By Saket Sundria and Alex Longley
Futures in New York added as much as 5.8%, before paring some of those gains. Saudi Aramco cut sales to the U.S. and Europe by about half and reduced supplies to at least 12 customers in Asia for June as OPEC and its allies embark on record output curbs. The International Energy Agency said the outlook for global oil markets has improved as demand firms, while oil major BP Plc said consumption has surged back this week.
In a sign that output cuts are starting to take hold, key gauges of market strength are rallying. The price difference between Brent’s two nearest contracts have reached their narrowest in almost two months, signaling the oversupply is reducing. Dated Brent, which prices more than two-thirds of the world’s oil, was assessed by S&P Global Platts at $28 a barrel on Wednesday, up almost $10 from a month ago.
Oil has swung between gains and losses this week as the market grapples with a nascent recovery in demand and concerns a resurgence of coronavirus cases could derail an economic rebound. While the IEA joined Saudi Arabia and Russia in seeing signs of consumption improving, the market is still having to recover from an unprecedented rout that has seen about a billion barrels worth of storage build up.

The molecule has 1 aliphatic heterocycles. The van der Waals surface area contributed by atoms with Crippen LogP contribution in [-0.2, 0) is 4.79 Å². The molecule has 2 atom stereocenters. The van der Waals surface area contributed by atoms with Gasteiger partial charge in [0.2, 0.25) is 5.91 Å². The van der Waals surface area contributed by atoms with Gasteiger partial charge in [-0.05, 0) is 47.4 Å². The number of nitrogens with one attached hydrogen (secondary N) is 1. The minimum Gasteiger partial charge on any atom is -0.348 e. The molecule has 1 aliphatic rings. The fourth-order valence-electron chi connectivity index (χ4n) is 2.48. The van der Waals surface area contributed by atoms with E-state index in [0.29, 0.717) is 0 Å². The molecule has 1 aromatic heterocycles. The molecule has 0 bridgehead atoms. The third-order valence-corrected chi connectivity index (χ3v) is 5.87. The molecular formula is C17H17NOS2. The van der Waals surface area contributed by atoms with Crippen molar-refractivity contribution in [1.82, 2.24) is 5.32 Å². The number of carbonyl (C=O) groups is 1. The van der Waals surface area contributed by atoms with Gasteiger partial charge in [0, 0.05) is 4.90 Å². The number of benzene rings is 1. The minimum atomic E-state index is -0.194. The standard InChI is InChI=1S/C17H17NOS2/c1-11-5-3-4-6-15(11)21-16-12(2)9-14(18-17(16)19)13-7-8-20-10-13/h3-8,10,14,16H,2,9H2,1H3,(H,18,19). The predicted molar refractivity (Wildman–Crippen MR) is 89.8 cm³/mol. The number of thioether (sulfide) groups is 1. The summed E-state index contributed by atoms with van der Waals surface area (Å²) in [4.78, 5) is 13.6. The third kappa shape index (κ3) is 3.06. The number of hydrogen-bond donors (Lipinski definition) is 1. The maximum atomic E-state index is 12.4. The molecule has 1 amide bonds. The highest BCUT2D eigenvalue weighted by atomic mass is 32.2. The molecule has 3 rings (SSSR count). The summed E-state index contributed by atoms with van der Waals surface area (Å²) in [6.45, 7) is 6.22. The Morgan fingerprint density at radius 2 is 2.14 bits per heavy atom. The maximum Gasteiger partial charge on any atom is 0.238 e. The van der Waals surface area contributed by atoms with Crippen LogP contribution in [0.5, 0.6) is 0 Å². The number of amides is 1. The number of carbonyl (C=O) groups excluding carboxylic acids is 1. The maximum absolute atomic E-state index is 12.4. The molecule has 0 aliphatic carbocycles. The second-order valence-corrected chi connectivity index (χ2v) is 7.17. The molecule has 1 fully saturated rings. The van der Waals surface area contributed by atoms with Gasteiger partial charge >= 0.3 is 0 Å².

“After ‘Black April’, the heaviest demand destruction may be behind us, but huge uncertainties remain,” IEA Executive Director Fatih Birol tweeted. “We see early signs markets have begun the rebalancing process.”
Aramco will decrease shipments to some buyers in the U.S. and Europe by as much as 70%, according to a person familiar with the situation. Eight of the 12 Asian refiners that had their term supplies cut said the reductions were substantial, with curtailments of 20-30% or more.
OPEC on Wednesday also presented a bleak assessment of global oil for the second quarter, even as pockets of demand emerge in China and India, and Goldman Sachs Group Inc. sees rising gasoline consumption.
“The global oil market is clearly on a road to recovery and re-balancing,” said Bjarne Schieldrop, chief commodities strategist at SEB AB. “Supply in non-OPEC+ is declining rapidly, OPEC+ is cutting deep and yet deeper and demand is rapidly recovering as China revives.”
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